I’ve moved the server here at work to Debian Stable with Tomcat Jakarta installed. I’m currently experimenting with servlets from various corners of the web. I have only one problem with many CMS’s though….there is a hugely steep learning curve.
I count myself as pretty experienced when it comes to content management systems. I picked up on Zope/Plone within a few weeks. I picked up joomla! in days. I work pretty well inside wiki’s and have no trouble with forge software. So I find it completely baffling that some content management systems (even the free ones) do things so odd.
One of the CMSs I’m working with currently is Mesh CMS. They’re better than others I’ve looked at (Alfresco, Contenido) but why, oh why, does every single java servlet CMS have to have a directory tree with collapseable trees? This is so annoying! Take this for example…when someone opens ‘My Computer’ in Linux OR Windows…they’re presented with a list of folders. Now unless you set it up to show you the directory tree in your viewing options…you’re seeing folders on the top level. That’s not the way many servlet CMS’s do business. It may be good to see how deep things go and it may be good for admins who control ALL their content…but when you want to setup 10 users with write access and have to train them on how to use the CMS…IT’S NOT GOOD.
Most users have never seen the folder tree style menu and get confused quickly. Perhaps there is a setting that can remedy this that I’m not aware of. Please be advised that I’m taking a high level look at these things and I’m not diving in so deep that I’m examining the code yet…so I could be overlooking something. I just figure that things make more sense if you do things in the comfort zone of the standard user.
It’s odd how software companies, programmers, and coders try to re-invent the wheel on many projects. They toss out simple usability to do things more complex. The problem is that with each successive version of their software, things normally get harder and harder to operate. This is fine for someone who has used the previous version and is comfortable with its operation…but not so fine for new users.
This is often my point when discussing Linux as well. Usability should be key when a distro is popular…and Ubuntu has made VAST strides in making Linux usable for new users…but it’s not the best out there which is a complete mystery to me as to why it is THE most popular on the planet.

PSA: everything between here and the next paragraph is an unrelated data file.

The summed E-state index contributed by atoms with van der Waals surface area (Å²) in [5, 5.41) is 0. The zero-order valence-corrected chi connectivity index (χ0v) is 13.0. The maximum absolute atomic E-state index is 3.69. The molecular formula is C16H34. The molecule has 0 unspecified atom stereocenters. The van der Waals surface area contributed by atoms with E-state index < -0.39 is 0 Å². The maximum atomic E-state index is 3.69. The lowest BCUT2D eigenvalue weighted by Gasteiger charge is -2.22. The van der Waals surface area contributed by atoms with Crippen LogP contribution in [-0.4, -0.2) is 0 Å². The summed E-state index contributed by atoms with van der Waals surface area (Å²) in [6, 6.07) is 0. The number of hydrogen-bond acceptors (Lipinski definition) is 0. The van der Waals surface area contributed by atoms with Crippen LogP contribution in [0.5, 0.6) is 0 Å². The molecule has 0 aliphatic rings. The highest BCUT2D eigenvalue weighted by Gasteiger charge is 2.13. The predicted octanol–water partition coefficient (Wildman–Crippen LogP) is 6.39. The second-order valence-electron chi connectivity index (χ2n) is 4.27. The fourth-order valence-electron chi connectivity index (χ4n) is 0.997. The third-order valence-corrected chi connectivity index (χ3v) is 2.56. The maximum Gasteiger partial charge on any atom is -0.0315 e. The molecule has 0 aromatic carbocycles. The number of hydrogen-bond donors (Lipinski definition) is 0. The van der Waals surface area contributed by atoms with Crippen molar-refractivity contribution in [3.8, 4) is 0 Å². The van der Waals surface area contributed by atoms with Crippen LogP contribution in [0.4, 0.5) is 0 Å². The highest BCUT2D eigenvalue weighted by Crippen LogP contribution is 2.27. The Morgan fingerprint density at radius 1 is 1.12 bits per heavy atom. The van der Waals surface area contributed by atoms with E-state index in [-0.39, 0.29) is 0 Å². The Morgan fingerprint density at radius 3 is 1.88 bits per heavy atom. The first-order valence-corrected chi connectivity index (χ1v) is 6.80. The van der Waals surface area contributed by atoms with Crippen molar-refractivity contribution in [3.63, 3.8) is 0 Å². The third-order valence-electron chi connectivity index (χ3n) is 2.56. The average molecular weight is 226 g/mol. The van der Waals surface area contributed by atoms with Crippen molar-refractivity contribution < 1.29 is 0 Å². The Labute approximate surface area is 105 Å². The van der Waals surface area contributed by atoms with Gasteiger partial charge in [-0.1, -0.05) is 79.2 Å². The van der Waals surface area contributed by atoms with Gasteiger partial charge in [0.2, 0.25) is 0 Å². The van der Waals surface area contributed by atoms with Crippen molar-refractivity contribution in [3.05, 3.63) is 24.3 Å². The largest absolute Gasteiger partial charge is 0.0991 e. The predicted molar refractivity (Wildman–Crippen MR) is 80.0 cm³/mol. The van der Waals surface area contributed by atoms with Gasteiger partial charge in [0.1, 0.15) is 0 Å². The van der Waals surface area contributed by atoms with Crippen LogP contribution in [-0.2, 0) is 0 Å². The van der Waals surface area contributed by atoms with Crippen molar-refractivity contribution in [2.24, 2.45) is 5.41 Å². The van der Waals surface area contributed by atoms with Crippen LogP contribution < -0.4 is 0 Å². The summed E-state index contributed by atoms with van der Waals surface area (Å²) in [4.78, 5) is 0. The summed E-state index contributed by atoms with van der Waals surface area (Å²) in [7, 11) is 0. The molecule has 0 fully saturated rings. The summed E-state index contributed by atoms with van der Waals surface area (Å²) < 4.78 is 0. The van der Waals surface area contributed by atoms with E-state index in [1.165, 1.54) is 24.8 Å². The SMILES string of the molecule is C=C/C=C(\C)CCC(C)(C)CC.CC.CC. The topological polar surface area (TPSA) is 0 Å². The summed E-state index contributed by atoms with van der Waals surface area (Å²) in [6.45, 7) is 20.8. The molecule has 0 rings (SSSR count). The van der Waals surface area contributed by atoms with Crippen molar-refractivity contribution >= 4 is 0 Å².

All of this talk on usability in software systems puts me in the mind of an article I read a few years ago: Ronco Spray-on Usability. It was a funny article about ESR not being able to configure his printer in Linux…which is kinda laughable when you think about it. But the author brings up a valid point…that is, that Joe Schmoe (referred to in the article as Aunt Tillie or A.T.) who is a common user can’t be the intended target for usable systems until the ESR’s are able to accomplish the task. You can’t spray on Usability with a handy spray can…it has to be reached successively. Not to mention that the UI for a program should be the last part developed after the program is in place…but seldom is. Hence all the usability problems.
Although I don’t agree with EVERYTHING the author of that article states, I do agree with many of the parts on usability. I definately don’t think you have to have proprietary, paid software to have good usability…because usability is an art form as the author states…and if it is, some of the best artwork comes from starving artists right? So money is irrelevant…it matters not. What matters is that not everyone who is a programmer is a UI developer and UI developers can’t always be the best programmers. The idea is to marry both into something. That’s what I’m looking for in a CMS. Something that has usability for standard users and something that can do the whiz bang things I need it to. It’s probably a pipe dream…but its a good dream to have. Not just in CMS software…in all software. Maybe someday right?